February 29, 2024

Twitter rebrands to ‘X,’ hackers infect Call of Duty, and foreign visitors to China go cashless

Hey, friends, welcome to Week in Review (WiR), TechCrunch’s roundup of the week in tech news. Life getting in the way of your daily TechCrunch habit? Not to worry. WiR will get you caught up in no time.

This week, WiR covers the improving quality of AI porn generators and the ethical dilemmas they raise; Twitter rebranding to “X”; and hackers infecting Call of Duty with self-spreading malware. Elsewhere, we dive into a North Korean hacking group, foreign Chinese visitors’ newfound ability to go cashless, and the rollout of Sam Altman’s Worldcoin eyeball-scanning crypto project.

As always, it’s a lot to get to, so let’s not delay. But first, a reminder that if you haven’t already, sign up here to get WiR in your inbox every Saturday.

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Twitter rebrands to “X”: This week, Twitter removed its iconic bird logo and adopted “X” as its new official branding. The move, which Elon Musk announced over the weekend, is a harbinger of the platform’s shift — perhaps more aspirational than concrete — to deemphasize text tweets in favor of audio, video, messaging and payment and banking.

Now it’s my X: Twitter’s rebranding to X hasn’t been faring exceptionally well. In addition to a haphazard rollout that saw parts of the site referencing “X” while others still implored you to “search Twitter” or push a blue button to “Tweet,” the company didn’t even make an attempt to secure the @x Twitter handle, owned by Gene X Hwang of the corporate photography and videography studio Orange Photography. Twitter later wrested control of the handle without notifying or compensating Hwang.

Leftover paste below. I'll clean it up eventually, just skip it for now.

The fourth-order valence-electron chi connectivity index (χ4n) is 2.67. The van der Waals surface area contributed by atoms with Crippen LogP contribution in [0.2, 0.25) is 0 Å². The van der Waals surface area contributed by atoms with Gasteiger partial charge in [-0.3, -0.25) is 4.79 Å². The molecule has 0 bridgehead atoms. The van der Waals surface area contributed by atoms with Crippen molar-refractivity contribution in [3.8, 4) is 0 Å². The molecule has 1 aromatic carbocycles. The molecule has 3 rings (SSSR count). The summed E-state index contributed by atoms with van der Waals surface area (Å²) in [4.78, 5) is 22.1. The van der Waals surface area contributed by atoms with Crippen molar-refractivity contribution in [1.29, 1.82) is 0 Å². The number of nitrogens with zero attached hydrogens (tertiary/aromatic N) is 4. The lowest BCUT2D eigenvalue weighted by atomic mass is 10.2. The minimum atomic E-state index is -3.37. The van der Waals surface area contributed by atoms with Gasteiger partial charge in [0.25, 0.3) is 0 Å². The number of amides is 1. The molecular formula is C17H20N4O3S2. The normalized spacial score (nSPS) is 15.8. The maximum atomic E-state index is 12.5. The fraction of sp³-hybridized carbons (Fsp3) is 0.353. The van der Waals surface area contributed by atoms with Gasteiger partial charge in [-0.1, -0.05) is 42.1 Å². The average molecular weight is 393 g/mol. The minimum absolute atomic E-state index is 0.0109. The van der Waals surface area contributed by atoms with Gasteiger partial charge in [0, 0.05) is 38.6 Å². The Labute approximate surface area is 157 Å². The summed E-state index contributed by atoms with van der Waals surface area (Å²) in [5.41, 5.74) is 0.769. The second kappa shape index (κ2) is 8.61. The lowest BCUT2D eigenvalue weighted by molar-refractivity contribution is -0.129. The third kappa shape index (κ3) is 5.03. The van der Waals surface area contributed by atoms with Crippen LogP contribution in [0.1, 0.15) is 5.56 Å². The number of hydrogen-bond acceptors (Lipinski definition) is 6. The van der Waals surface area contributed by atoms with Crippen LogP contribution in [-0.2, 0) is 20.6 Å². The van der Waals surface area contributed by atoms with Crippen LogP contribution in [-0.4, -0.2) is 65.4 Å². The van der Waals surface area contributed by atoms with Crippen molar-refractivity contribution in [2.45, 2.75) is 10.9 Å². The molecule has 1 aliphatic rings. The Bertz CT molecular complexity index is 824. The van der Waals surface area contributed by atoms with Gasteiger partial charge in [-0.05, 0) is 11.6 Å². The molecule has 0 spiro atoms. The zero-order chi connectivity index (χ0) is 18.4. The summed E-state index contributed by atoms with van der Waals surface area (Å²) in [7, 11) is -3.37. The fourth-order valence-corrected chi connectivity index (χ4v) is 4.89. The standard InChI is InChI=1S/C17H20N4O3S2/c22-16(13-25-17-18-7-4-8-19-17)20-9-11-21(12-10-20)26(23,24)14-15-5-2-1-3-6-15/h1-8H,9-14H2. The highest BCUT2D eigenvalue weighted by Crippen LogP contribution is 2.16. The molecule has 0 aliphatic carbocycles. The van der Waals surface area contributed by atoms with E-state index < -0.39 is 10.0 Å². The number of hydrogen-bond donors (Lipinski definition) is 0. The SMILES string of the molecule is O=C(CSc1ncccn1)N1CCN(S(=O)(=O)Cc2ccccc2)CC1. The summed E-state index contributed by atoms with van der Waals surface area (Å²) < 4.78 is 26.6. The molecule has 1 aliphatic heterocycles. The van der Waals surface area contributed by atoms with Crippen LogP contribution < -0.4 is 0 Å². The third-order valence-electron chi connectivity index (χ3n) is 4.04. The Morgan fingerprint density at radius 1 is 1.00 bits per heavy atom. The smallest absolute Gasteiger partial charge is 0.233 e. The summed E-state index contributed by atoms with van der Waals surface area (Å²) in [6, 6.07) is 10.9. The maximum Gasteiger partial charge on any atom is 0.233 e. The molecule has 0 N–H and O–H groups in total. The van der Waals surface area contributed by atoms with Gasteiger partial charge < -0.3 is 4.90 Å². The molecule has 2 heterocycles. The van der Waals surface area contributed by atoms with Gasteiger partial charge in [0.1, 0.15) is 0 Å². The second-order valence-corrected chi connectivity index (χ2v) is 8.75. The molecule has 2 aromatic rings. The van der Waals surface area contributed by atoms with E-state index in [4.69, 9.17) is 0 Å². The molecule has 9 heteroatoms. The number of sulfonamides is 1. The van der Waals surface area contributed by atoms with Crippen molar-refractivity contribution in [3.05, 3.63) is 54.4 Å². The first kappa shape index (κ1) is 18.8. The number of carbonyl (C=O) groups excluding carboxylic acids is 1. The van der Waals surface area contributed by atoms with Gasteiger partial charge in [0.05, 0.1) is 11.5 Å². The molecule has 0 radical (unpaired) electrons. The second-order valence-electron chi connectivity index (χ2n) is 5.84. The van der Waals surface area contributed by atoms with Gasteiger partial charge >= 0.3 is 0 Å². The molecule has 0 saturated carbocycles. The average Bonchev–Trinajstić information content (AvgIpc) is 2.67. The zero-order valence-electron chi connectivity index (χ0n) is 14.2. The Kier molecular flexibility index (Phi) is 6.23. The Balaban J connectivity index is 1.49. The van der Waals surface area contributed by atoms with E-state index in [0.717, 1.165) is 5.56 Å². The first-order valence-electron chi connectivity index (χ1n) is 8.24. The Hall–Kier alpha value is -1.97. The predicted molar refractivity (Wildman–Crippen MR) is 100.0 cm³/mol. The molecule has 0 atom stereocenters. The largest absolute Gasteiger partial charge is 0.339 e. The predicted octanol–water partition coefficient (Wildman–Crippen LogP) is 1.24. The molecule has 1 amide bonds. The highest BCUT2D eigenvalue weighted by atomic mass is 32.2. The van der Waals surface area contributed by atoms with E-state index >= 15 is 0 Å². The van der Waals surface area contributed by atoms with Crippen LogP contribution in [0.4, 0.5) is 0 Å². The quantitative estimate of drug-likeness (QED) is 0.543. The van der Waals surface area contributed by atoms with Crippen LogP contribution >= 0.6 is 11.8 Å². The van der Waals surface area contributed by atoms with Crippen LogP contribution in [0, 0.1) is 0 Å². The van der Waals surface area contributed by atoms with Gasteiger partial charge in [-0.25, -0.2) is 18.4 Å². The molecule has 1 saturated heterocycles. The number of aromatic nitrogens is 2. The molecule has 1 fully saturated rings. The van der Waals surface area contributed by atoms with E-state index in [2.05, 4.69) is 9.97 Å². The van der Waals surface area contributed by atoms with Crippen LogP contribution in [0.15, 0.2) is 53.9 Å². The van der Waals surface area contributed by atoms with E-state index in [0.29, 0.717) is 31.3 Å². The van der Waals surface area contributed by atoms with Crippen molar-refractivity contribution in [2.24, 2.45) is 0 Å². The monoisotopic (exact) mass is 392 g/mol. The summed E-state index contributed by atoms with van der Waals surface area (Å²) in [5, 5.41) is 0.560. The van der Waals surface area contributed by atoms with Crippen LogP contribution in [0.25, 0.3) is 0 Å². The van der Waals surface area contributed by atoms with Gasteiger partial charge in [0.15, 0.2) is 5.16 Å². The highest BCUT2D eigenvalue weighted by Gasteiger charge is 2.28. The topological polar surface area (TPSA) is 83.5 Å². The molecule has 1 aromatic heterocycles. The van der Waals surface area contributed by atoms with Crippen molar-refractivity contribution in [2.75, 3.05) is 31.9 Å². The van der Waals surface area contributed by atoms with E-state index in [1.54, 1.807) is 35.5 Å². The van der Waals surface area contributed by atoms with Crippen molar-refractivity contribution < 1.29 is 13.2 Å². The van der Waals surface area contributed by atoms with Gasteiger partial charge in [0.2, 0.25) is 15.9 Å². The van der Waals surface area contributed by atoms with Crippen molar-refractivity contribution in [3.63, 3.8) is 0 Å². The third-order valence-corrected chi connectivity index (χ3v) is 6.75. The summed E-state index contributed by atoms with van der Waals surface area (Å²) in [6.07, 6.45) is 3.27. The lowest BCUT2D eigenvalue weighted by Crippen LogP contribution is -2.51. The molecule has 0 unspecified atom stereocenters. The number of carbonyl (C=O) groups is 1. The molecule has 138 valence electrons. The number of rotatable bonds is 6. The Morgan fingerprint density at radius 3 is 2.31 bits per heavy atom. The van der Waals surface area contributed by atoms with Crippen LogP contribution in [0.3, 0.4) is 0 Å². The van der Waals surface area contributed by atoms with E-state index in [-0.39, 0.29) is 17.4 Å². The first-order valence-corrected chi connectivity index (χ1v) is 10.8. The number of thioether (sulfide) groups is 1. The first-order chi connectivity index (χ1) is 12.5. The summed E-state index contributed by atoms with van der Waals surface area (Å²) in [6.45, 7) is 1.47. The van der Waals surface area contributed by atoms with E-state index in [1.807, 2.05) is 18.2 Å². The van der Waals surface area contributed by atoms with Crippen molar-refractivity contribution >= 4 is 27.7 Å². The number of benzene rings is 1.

Hackers infect Call of Duty: Hackers are infecting players of an old Call of Duty game, Modern Warfare 2, with a worm that spreads automatically in online lobbies. As Lorenzo writes, Modern Warfare 2 was released quite a bit ago — 2009 — but still has a small community of players. Call of Duty publisher Activision said in a tweet that it would bring the Steam version of the game offline as it “investigates report of [the] issue.”

Foreign visitors to China go cashless: This week, China’s two dominant mobile payment solutions, WeChat Pay and Alipay, announced that foreign users can now pay at Chinese retailers by linking their foreign credit cards, including Visa, Mastercard and Discover. Previously, using WeChat Pay and Alipay in China required a local bank account, making it challenging for short-term visitors to use these payment methods.

Worldcoin launches its eyeball-scanning project: Worldcoin, Sam Altman’s audacious eyeball-scanning crypto startup, has begun the global rollout of its services to help build a reliable solution for distinguishing humans from AI online. People can download World App, the startup’s protocol-compatible wallet software, and visit an Orb, Worldcoin’s helmet-shaped eyeball-scanning verification device, to receive a unique “World ID.”